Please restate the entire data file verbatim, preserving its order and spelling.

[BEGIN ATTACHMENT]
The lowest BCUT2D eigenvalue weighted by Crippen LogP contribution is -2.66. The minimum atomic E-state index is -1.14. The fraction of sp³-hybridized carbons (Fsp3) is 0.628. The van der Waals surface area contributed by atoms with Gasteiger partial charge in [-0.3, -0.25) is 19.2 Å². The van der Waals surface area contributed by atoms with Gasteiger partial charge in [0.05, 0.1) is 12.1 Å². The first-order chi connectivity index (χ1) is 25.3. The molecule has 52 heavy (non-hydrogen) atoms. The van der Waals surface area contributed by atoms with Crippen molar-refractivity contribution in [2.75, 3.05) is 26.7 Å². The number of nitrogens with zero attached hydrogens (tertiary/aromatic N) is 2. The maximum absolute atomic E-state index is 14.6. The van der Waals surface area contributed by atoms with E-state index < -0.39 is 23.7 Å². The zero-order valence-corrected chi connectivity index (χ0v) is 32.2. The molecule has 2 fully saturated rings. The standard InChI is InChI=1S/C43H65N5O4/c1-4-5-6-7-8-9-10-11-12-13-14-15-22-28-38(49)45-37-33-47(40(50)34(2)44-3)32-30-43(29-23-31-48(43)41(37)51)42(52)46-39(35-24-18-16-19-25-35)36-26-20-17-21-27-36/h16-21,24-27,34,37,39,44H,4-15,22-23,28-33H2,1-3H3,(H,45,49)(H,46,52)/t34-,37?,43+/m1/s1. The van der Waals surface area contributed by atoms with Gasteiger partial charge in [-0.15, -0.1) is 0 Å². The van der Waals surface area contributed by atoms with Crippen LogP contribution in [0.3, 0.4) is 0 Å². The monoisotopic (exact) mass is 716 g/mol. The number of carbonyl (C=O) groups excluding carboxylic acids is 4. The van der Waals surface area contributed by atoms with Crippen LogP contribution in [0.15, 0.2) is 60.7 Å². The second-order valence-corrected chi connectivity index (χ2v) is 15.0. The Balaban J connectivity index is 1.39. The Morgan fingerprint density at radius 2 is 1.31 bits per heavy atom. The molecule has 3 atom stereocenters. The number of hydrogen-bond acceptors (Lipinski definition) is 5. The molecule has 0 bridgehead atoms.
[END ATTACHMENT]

The lowest BCUT2D eigenvalue weighted by Crippen LogP contribution is -2.66. The minimum atomic E-state index is -1.14. The fraction of sp³-hybridized carbons (Fsp3) is 0.628. The van der Waals surface area contributed by atoms with Gasteiger partial charge in [-0.3, -0.25) is 19.2 Å². The van der Waals surface area contributed by atoms with Gasteiger partial charge in [0.05, 0.1) is 12.1 Å². The first-order chi connectivity index (χ1) is 25.3. The molecule has 52 heavy (non-hydrogen) atoms. The van der Waals surface area contributed by atoms with Crippen molar-refractivity contribution in [2.75, 3.05) is 26.7 Å². The number of nitrogens with zero attached hydrogens (tertiary/aromatic N) is 2. The maximum absolute atomic E-state index is 14.6. The van der Waals surface area contributed by atoms with E-state index < -0.39 is 23.7 Å². The zero-order valence-corrected chi connectivity index (χ0v) is 32.2. The molecule has 2 fully saturated rings. The standard InChI is InChI=1S/C43H65N5O4/c1-4-5-6-7-8-9-10-11-12-13-14-15-22-28-38(49)45-37-33-47(40(50)34(2)44-3)32-30-43(29-23-31-48(43)41(37)51)42(52)46-39(35-24-18-16-19-25-35)36-26-20-17-21-27-36/h16-21,24-27,34,37,39,44H,4-15,22-23,28-33H2,1-3H3,(H,45,49)(H,46,52)/t34-,37?,43+/m1/s1. The van der Waals surface area contributed by atoms with Gasteiger partial charge in [-0.15, -0.1) is 0 Å². The van der Waals surface area contributed by atoms with Crippen LogP contribution in [0.3, 0.4) is 0 Å². The monoisotopic (exact) mass is 716 g/mol. The number of carbonyl (C=O) groups excluding carboxylic acids is 4. The van der Waals surface area contributed by atoms with Crippen LogP contribution in [0.15, 0.2) is 60.7 Å². The second-order valence-corrected chi connectivity index (χ2v) is 15.0. The Balaban J connectivity index is 1.39. The Morgan fingerprint density at radius 2 is 1.31 bits per heavy atom. The molecule has 3 atom stereocenters. The number of hydrogen-bond acceptors (Lipinski definition) is 5. The molecule has 0 bridgehead atoms.